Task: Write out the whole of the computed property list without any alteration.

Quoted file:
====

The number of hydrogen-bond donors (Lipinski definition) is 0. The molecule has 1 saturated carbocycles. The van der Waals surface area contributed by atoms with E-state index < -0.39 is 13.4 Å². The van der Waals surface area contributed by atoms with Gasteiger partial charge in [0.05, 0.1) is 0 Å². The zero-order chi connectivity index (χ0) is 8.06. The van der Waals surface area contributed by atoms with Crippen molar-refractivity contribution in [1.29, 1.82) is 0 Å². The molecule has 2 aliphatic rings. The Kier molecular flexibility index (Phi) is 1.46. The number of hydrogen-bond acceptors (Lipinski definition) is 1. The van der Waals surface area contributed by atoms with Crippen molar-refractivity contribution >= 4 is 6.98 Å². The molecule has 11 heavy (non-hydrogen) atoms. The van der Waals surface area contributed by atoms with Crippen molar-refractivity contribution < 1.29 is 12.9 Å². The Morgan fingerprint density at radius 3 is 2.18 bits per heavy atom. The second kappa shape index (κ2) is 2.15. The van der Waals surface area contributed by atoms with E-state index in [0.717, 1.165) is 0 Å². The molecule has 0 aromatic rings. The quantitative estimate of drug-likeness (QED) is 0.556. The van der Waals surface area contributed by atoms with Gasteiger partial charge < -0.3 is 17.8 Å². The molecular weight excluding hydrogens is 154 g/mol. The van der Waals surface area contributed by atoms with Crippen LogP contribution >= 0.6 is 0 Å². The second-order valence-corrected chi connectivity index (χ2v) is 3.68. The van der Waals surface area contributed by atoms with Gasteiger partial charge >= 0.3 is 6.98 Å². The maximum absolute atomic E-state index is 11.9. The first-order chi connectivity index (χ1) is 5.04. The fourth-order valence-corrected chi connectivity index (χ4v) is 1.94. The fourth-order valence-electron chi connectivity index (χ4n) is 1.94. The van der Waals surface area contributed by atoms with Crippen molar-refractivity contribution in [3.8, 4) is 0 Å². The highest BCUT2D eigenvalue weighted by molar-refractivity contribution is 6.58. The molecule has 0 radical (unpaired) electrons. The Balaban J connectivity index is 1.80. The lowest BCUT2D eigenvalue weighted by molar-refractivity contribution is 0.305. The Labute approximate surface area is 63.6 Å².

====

The number of hydrogen-bond donors (Lipinski definition) is 0. The molecule has 1 saturated carbocycles. The van der Waals surface area contributed by atoms with E-state index < -0.39 is 13.4 Å². The van der Waals surface area contributed by atoms with Gasteiger partial charge in [0.05, 0.1) is 0 Å². The zero-order chi connectivity index (χ0) is 8.06. The van der Waals surface area contributed by atoms with Crippen molar-refractivity contribution in [1.29, 1.82) is 0 Å². The molecule has 2 aliphatic rings. The Kier molecular flexibility index (Phi) is 1.46. The number of hydrogen-bond acceptors (Lipinski definition) is 1. The van der Waals surface area contributed by atoms with Crippen molar-refractivity contribution >= 4 is 6.98 Å². The molecule has 11 heavy (non-hydrogen) atoms. The van der Waals surface area contributed by atoms with Crippen molar-refractivity contribution < 1.29 is 12.9 Å². The Morgan fingerprint density at radius 3 is 2.18 bits per heavy atom. The second kappa shape index (κ2) is 2.15. The van der Waals surface area contributed by atoms with E-state index in [0.717, 1.165) is 0 Å². The molecule has 0 aromatic rings. The quantitative estimate of drug-likeness (QED) is 0.556. The van der Waals surface area contributed by atoms with Gasteiger partial charge < -0.3 is 17.8 Å². The molecular weight excluding hydrogens is 154 g/mol. The van der Waals surface area contributed by atoms with Crippen LogP contribution >= 0.6 is 0 Å². The second-order valence-corrected chi connectivity index (χ2v) is 3.68. The van der Waals surface area contributed by atoms with Gasteiger partial charge >= 0.3 is 6.98 Å². The maximum absolute atomic E-state index is 11.9. The first-order chi connectivity index (χ1) is 5.04. The fourth-order valence-corrected chi connectivity index (χ4v) is 1.94. The fourth-order valence-electron chi connectivity index (χ4n) is 1.94. The van der Waals surface area contributed by atoms with Crippen molar-refractivity contribution in [3.8, 4) is 0 Å². The highest BCUT2D eigenvalue weighted by molar-refractivity contribution is 6.58. The molecule has 0 radical (unpaired) electrons. The Balaban J connectivity index is 1.80. The lowest BCUT2D eigenvalue weighted by molar-refractivity contribution is 0.305. The Labute approximate surface area is 63.6 Å².